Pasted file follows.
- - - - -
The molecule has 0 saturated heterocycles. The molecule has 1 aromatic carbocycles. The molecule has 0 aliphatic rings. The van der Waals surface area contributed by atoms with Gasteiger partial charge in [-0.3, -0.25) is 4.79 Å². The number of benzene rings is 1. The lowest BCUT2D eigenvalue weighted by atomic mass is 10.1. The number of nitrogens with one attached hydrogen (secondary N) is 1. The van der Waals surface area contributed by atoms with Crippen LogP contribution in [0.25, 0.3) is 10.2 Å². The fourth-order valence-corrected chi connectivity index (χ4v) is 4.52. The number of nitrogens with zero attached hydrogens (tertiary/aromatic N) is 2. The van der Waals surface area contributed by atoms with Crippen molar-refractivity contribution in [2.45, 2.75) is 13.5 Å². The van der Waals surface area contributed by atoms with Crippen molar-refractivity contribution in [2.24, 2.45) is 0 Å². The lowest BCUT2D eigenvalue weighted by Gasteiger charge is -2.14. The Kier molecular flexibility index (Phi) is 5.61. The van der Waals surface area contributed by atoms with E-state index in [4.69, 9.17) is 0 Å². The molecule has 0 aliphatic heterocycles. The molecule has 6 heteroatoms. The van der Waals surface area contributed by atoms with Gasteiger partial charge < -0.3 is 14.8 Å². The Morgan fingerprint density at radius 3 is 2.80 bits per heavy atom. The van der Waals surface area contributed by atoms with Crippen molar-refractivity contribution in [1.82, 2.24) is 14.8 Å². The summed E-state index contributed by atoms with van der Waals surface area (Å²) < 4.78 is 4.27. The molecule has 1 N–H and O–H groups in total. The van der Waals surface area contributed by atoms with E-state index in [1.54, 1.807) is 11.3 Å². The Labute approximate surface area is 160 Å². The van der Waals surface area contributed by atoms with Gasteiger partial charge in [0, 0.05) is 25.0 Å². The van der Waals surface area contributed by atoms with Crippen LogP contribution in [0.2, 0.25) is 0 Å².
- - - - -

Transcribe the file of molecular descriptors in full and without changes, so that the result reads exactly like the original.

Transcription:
The molecule has 0 saturated heterocycles. The molecule has 1 aromatic carbocycles. The molecule has 0 aliphatic rings. The van der Waals surface area contributed by atoms with Gasteiger partial charge in [-0.3, -0.25) is 4.79 Å². The number of benzene rings is 1. The lowest BCUT2D eigenvalue weighted by atomic mass is 10.1. The number of nitrogens with one attached hydrogen (secondary N) is 1. The van der Waals surface area contributed by atoms with Crippen LogP contribution in [0.25, 0.3) is 10.2 Å². The fourth-order valence-corrected chi connectivity index (χ4v) is 4.52. The number of nitrogens with zero attached hydrogens (tertiary/aromatic N) is 2. The van der Waals surface area contributed by atoms with Crippen molar-refractivity contribution in [2.45, 2.75) is 13.5 Å². The van der Waals surface area contributed by atoms with Crippen molar-refractivity contribution in [2.24, 2.45) is 0 Å². The lowest BCUT2D eigenvalue weighted by Gasteiger charge is -2.14. The Kier molecular flexibility index (Phi) is 5.61. The van der Waals surface area contributed by atoms with E-state index in [4.69, 9.17) is 0 Å². The molecule has 0 aliphatic heterocycles. The molecule has 6 heteroatoms. The van der Waals surface area contributed by atoms with Gasteiger partial charge < -0.3 is 14.8 Å². The Morgan fingerprint density at radius 3 is 2.80 bits per heavy atom. The van der Waals surface area contributed by atoms with Crippen molar-refractivity contribution in [1.82, 2.24) is 14.8 Å². The summed E-state index contributed by atoms with van der Waals surface area (Å²) < 4.78 is 4.27. The molecule has 1 N–H and O–H groups in total. The van der Waals surface area contributed by atoms with E-state index in [1.54, 1.807) is 11.3 Å². The Labute approximate surface area is 160 Å². The van der Waals surface area contributed by atoms with Gasteiger partial charge in [0, 0.05) is 25.0 Å². The van der Waals surface area contributed by atoms with Crippen LogP contribution in [0.2, 0.25) is 0 Å².